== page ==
U.S. Ends Last Covid Travel Barrier, Vaccine Mandate for Foreign Arrivals

For 18 months during the height of the pandemic, the U.S. closed its borders to international travelers, separating families and costing the global travel industry billions of dollars.

In November 2021, those restrictions were eased, and international travelers were welcomed back to the United States with great fanfare. But foreign travelers were still required to be vaccinated and take a coronavirus test within three days of travel to all U.S. ports of entry. When the administration dropped its testing rule in June last year but kept vaccinations in place, it argued that they were still necessary to slow the spread of new variants of the virus entering the country.

As of last summer, the U.S. was one of the few remaining countries to maintain coronavirus travel restrictions, causing many travelers to choose alternative destinations that welcome them unconditionally.

The rules barred the world’s No. 1-ranked tennis player, Novak Djokovic, from competing in the U.S. Open in 2022 because he is not vaccinated.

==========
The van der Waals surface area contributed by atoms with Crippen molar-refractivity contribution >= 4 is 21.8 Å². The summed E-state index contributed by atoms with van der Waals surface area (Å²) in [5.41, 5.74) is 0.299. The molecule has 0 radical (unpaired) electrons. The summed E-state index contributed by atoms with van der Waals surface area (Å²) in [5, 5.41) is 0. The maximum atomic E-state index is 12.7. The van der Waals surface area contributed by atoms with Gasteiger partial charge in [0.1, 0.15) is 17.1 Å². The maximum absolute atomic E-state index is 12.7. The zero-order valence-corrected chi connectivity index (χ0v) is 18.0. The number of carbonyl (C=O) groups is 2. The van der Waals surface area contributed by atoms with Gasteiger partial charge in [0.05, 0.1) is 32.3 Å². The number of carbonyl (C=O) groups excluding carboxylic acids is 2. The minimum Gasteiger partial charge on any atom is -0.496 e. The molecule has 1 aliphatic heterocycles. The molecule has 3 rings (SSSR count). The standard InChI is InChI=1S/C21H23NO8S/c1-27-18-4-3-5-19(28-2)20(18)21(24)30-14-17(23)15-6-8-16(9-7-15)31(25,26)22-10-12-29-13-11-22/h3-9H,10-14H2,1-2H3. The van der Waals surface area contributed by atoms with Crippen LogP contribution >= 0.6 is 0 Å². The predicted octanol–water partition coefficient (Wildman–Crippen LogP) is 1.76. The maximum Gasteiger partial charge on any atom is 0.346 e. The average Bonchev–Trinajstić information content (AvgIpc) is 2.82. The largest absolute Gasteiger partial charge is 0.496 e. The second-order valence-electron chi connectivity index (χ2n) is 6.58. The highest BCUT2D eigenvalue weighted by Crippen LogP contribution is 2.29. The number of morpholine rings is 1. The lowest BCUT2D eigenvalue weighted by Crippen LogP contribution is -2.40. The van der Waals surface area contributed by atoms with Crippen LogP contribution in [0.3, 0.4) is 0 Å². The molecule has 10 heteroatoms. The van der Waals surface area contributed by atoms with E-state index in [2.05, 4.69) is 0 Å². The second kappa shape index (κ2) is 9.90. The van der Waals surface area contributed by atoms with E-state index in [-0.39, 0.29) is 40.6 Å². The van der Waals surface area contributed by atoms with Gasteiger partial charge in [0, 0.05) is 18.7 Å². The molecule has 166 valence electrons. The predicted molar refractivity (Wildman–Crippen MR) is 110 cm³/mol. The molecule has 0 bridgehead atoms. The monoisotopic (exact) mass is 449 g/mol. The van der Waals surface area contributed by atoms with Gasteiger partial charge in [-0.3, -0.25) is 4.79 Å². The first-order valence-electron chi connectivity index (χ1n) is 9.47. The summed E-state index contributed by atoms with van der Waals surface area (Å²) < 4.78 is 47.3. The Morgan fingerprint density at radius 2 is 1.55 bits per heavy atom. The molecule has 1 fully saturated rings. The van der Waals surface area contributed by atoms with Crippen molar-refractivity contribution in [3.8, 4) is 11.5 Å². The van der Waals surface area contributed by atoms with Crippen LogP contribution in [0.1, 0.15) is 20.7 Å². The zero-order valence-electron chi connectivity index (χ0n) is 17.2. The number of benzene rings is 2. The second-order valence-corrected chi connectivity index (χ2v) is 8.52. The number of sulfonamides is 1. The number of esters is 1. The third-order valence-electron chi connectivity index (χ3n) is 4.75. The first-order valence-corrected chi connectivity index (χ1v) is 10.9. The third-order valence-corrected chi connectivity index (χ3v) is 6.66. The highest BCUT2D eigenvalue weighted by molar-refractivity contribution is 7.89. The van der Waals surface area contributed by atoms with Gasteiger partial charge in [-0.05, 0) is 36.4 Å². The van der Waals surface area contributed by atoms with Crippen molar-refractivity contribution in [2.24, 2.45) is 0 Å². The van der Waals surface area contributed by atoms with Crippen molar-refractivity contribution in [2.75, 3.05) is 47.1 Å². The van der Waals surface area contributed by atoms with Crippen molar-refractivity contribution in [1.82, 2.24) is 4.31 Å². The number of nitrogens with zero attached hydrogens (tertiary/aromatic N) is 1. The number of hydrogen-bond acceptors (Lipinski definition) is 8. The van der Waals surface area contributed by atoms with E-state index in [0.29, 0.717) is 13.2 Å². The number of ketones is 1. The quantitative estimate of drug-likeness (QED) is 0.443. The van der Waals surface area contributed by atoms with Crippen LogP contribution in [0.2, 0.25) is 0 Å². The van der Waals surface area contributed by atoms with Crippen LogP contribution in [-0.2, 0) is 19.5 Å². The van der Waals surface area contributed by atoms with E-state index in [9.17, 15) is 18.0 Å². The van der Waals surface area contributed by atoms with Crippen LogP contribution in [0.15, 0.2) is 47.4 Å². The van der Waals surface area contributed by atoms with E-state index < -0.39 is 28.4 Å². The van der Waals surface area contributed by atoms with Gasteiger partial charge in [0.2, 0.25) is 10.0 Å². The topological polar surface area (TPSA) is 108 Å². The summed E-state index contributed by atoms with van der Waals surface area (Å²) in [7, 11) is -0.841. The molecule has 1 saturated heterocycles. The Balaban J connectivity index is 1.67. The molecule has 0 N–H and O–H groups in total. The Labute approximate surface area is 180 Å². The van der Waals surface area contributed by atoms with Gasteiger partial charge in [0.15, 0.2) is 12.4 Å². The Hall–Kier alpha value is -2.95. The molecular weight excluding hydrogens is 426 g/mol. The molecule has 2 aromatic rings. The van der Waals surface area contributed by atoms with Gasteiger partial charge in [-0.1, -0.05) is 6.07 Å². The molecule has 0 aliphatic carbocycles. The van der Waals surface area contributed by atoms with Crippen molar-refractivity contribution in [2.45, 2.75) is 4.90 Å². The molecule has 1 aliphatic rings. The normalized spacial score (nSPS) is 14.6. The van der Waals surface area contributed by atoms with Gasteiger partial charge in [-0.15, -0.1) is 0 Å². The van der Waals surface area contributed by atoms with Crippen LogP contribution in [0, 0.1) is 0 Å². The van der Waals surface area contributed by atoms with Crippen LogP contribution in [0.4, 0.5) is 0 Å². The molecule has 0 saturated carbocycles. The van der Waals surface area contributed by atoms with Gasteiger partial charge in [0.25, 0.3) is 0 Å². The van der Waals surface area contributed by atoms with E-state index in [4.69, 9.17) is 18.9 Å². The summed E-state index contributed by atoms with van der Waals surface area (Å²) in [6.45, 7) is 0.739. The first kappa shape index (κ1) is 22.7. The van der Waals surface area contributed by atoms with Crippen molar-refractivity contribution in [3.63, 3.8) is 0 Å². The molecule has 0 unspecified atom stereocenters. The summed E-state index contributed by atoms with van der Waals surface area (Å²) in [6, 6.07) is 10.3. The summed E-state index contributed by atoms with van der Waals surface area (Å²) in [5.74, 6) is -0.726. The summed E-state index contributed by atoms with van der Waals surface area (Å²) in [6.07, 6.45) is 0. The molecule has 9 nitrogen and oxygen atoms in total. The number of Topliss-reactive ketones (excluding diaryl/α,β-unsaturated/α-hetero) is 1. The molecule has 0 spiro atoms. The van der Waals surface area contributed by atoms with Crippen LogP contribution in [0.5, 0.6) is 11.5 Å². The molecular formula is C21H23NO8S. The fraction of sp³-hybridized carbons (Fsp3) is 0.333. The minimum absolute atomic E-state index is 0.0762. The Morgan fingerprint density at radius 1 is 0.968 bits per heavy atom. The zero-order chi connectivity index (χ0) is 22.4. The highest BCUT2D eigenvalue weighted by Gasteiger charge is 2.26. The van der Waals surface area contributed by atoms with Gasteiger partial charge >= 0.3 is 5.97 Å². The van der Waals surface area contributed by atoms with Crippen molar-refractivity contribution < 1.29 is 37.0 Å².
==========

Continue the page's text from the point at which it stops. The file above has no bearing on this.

The initial U.S. travel ban on international travel decimated the U.S. economy’s tourism sector and resulted in losses of nearly $300 billion in visitor spending and more than one million American jobs, according to the U.S. Travel Association, an industry group.

Until April last year, all passengers traveling to or within the U.S. were required to wear masks on airplanes — a contentious mandate that led to fistfights and altercations on planes and put off some international travelers from taking long-haul flights.

Even after the restrictions were eased, spending by international travelers in the U.S. was still down by 78 percent in March 2022 compared to 2019 levels and by 56 percent for business travel, the group said.

“Today’s action to lift the vaccine requirement eases a significant entry barrier for many global travelers, moving our industry and country forward,” Geoff Freeman, the chief executive of the association, said in a statement after the May 11 end date was announced.

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